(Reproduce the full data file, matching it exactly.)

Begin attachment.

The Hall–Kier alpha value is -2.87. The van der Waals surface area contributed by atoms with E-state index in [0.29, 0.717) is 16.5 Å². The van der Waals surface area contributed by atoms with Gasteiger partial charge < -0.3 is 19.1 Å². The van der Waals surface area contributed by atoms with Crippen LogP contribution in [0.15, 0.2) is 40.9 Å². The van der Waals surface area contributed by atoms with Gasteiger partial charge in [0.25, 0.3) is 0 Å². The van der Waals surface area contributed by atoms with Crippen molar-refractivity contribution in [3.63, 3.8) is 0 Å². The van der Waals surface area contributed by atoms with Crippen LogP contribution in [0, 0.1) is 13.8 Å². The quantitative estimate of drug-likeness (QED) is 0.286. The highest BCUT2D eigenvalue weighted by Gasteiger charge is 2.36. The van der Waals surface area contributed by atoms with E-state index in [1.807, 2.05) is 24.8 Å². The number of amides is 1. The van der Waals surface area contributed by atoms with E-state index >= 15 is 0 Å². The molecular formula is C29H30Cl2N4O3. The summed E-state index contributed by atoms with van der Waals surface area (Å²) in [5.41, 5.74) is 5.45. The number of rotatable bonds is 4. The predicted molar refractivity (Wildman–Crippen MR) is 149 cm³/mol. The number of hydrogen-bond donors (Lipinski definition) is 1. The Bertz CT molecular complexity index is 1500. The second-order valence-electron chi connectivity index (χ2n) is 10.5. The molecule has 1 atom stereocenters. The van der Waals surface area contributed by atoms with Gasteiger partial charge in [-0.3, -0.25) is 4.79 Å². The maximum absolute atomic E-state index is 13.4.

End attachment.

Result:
The Hall–Kier alpha value is -2.87. The van der Waals surface area contributed by atoms with E-state index in [0.29, 0.717) is 16.5 Å². The van der Waals surface area contributed by atoms with Gasteiger partial charge < -0.3 is 19.1 Å². The van der Waals surface area contributed by atoms with Crippen LogP contribution in [0.15, 0.2) is 40.9 Å². The van der Waals surface area contributed by atoms with Gasteiger partial charge in [0.25, 0.3) is 0 Å². The van der Waals surface area contributed by atoms with Crippen molar-refractivity contribution in [3.63, 3.8) is 0 Å². The van der Waals surface area contributed by atoms with Crippen LogP contribution in [0, 0.1) is 13.8 Å². The quantitative estimate of drug-likeness (QED) is 0.286. The highest BCUT2D eigenvalue weighted by Gasteiger charge is 2.36. The van der Waals surface area contributed by atoms with E-state index in [1.807, 2.05) is 24.8 Å². The number of amides is 1. The van der Waals surface area contributed by atoms with E-state index >= 15 is 0 Å². The molecular formula is C29H30Cl2N4O3. The summed E-state index contributed by atoms with van der Waals surface area (Å²) in [5.41, 5.74) is 5.45. The number of rotatable bonds is 4. The predicted molar refractivity (Wildman–Crippen MR) is 149 cm³/mol. The number of hydrogen-bond donors (Lipinski definition) is 1. The Bertz CT molecular complexity index is 1500. The second-order valence-electron chi connectivity index (χ2n) is 10.5. The molecule has 1 atom stereocenters. The van der Waals surface area contributed by atoms with Gasteiger partial charge in [-0.3, -0.25) is 4.79 Å². The maximum absolute atomic E-state index is 13.4.